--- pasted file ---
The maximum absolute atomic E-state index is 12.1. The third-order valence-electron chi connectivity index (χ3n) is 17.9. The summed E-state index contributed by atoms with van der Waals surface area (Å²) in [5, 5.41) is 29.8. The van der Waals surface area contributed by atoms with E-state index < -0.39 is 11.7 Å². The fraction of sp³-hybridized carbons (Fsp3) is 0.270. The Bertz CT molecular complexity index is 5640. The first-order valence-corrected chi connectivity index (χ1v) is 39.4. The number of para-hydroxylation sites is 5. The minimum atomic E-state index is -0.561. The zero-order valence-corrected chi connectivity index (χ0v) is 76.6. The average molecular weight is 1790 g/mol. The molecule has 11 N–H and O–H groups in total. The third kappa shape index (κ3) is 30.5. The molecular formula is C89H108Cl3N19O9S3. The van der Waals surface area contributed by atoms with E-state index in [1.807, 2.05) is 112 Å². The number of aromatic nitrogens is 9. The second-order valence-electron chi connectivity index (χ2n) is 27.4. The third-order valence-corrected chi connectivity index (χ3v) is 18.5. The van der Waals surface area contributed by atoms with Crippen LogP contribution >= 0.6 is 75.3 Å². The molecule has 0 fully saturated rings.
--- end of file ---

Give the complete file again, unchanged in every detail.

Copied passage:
The maximum absolute atomic E-state index is 12.1. The third-order valence-electron chi connectivity index (χ3n) is 17.9. The summed E-state index contributed by atoms with van der Waals surface area (Å²) in [5, 5.41) is 29.8. The van der Waals surface area contributed by atoms with E-state index < -0.39 is 11.7 Å². The fraction of sp³-hybridized carbons (Fsp3) is 0.270. The Bertz CT molecular complexity index is 5640. The first-order valence-corrected chi connectivity index (χ1v) is 39.4. The number of para-hydroxylation sites is 5. The minimum atomic E-state index is -0.561. The zero-order valence-corrected chi connectivity index (χ0v) is 76.6. The average molecular weight is 1790 g/mol. The molecule has 11 N–H and O–H groups in total. The third kappa shape index (κ3) is 30.5. The molecular formula is C89H108Cl3N19O9S3. The van der Waals surface area contributed by atoms with E-state index in [1.807, 2.05) is 112 Å². The number of aromatic nitrogens is 9. The second-order valence-electron chi connectivity index (χ2n) is 27.4. The third-order valence-corrected chi connectivity index (χ3v) is 18.5. The van der Waals surface area contributed by atoms with Crippen LogP contribution >= 0.6 is 75.3 Å². The molecule has 0 fully saturated rings.